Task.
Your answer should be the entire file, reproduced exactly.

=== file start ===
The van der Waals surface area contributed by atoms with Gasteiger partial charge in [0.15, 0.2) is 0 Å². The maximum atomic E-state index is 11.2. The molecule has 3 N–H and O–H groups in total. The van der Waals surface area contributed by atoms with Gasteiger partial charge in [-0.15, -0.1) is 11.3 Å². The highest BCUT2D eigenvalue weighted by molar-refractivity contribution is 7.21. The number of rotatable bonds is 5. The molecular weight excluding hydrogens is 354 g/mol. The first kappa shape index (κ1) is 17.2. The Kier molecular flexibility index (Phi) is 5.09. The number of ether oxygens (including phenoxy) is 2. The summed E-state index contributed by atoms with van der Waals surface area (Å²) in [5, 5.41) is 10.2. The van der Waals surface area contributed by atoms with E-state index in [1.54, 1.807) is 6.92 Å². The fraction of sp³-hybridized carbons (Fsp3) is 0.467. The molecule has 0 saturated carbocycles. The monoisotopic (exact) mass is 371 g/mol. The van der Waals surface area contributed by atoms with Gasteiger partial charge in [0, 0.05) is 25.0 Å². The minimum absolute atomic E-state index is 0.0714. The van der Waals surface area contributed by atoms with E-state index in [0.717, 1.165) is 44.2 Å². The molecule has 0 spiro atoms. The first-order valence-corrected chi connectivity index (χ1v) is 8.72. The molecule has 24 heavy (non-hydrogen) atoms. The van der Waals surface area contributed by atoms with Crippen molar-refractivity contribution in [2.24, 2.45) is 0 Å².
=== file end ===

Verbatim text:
The van der Waals surface area contributed by atoms with Gasteiger partial charge in [0.15, 0.2) is 0 Å². The maximum atomic E-state index is 11.2. The molecule has 3 N–H and O–H groups in total. The van der Waals surface area contributed by atoms with Gasteiger partial charge in [-0.15, -0.1) is 11.3 Å². The highest BCUT2D eigenvalue weighted by molar-refractivity contribution is 7.21. The number of rotatable bonds is 5. The molecular weight excluding hydrogens is 354 g/mol. The first kappa shape index (κ1) is 17.2. The Kier molecular flexibility index (Phi) is 5.09. The number of ether oxygens (including phenoxy) is 2. The summed E-state index contributed by atoms with van der Waals surface area (Å²) in [5, 5.41) is 10.2. The van der Waals surface area contributed by atoms with E-state index in [1.54, 1.807) is 6.92 Å². The fraction of sp³-hybridized carbons (Fsp3) is 0.467. The molecule has 0 saturated carbocycles. The monoisotopic (exact) mass is 371 g/mol. The van der Waals surface area contributed by atoms with Gasteiger partial charge in [0, 0.05) is 25.0 Å². The minimum absolute atomic E-state index is 0.0714. The van der Waals surface area contributed by atoms with E-state index in [0.717, 1.165) is 44.2 Å². The molecule has 0 spiro atoms. The first-order valence-corrected chi connectivity index (χ1v) is 8.72. The molecule has 24 heavy (non-hydrogen) atoms. The van der Waals surface area contributed by atoms with Crippen molar-refractivity contribution in [2.24, 2.45) is 0 Å².